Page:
Genital herpes is a sexually transmissible infection (STI). This page outlines the symptoms and the ongoing management of genital herpes.
What is it?
Genital herpes is an infection on the genitals caused by the herpes simplex virus. This is the same virus that causes cold sores around the mouth.
How do you get it?
You get genital herpes through close skin contact with someone who has the virus.
It can also be transmitted from mother to baby/pēpe. If during late pregnancy an ulcer or blister is present, a decision may be made about a caesarean delivery of the baby.
What are the symptoms?
The first attack of genital herpes may be the worst with painful blisters, ulcers, or sores. Most people have no symptoms.
You are most infectious just before you get a sore, with the sore, and just afterwards. However, people can spread the virus when they have no symptoms.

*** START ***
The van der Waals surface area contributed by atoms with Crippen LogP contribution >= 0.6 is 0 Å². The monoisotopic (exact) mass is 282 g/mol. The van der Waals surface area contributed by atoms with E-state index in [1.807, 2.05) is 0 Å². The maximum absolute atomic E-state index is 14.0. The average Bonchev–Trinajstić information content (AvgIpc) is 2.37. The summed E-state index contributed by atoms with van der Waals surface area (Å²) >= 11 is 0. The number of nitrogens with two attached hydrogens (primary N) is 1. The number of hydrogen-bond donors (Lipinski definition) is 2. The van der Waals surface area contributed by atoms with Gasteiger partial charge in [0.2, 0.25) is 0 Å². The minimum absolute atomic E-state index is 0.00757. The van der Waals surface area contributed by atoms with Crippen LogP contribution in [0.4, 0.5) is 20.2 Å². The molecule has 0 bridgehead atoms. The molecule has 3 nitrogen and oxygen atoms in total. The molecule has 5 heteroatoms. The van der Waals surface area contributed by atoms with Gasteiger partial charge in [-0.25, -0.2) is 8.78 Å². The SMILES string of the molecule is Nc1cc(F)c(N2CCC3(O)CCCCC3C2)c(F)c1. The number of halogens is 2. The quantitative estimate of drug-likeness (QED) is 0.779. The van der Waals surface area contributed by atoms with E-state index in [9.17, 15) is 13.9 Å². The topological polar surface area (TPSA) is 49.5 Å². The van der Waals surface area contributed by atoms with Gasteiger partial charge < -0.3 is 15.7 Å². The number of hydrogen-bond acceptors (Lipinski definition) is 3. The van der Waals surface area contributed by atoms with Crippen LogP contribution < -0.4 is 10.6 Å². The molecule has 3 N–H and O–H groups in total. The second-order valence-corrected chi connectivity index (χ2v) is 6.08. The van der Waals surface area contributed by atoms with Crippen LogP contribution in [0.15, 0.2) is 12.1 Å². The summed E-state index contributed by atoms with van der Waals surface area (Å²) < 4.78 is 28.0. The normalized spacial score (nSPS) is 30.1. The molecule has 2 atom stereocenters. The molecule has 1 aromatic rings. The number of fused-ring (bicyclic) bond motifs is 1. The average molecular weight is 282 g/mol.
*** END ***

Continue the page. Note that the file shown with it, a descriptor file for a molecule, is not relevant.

How is it treated?
Genital herpes is treated with anti-herpes medication. These tablets shorten the attack. If you get lots of attacks (more than six a year) you can take tablets all the time which will help stop this happening.
Will it impact my partner/s?
Partners can catch the virus even when there are no symptoms. Using condoms/pukoro ure or oral dams when a person has symptoms will help reduce the risk of spreading the infection.
For information on genital herpes contact the New Zealand Herpes Foundation on 0508 11 12 13 or www.herpes.org.nz
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